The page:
Sunday, October 19, 2008

Chasing Darkness by Robert Crais

In Chasing Darkness private investigator Elvis Cole is back, this time to right a wrong he himself might have played a part in creating. Cole once cleared a man in a murder case. Years later when the same man commits suicide and grisly pictures of the crime scenes are found in his possession, it becomes clear to police that a guilty man had been set free.

Cole isn't so sure, and believes his original investigation had exposed the truth, the photos be damned. Was the man guilty? Did Cole inadvertently let a killer go free to strike again? Or is there a much darker truth loose in Los Angeles? Cole and his friend and partner Joe Pike are about to find out.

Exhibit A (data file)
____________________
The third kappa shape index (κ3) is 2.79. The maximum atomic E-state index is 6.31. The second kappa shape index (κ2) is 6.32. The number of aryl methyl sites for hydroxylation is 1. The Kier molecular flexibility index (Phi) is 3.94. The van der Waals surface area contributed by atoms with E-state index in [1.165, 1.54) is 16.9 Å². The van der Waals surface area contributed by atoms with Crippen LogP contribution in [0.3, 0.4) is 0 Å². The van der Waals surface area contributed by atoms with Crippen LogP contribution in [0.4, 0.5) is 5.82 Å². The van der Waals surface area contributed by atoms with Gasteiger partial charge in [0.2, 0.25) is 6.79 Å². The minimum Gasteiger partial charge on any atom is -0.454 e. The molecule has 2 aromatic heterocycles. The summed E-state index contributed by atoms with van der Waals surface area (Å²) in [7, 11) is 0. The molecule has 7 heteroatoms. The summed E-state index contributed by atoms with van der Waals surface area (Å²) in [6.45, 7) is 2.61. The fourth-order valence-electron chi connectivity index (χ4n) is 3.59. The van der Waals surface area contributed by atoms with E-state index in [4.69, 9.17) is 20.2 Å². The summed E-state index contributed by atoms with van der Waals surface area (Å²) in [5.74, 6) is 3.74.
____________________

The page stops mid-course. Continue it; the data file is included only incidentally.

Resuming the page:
I was once a great Crais fan, but I (reluctantly) confess that I believe his work has slipped in recent years. There's nothing wrong with Chasing Darkness per se, as it was a quick and enjoyable read. There just seems to be less, oh, 'heart' is as good a word as any, in his novels and a more formulaic feel.

Cole is still Cole, Pike is still Pike, and while that's not a bad thing it also highlights a lack of development over the course of the series. As for the plot, I felt like I'd seen it all before and knew what was coming not only around the next corner, but the three after that. It reads like an enjoyable but standard issue movie of the week.

I don't think I'm too harsh in my assessment, as I think most people will close the book with the same conclusion.

2.5 out of 4, 60 out of 100.

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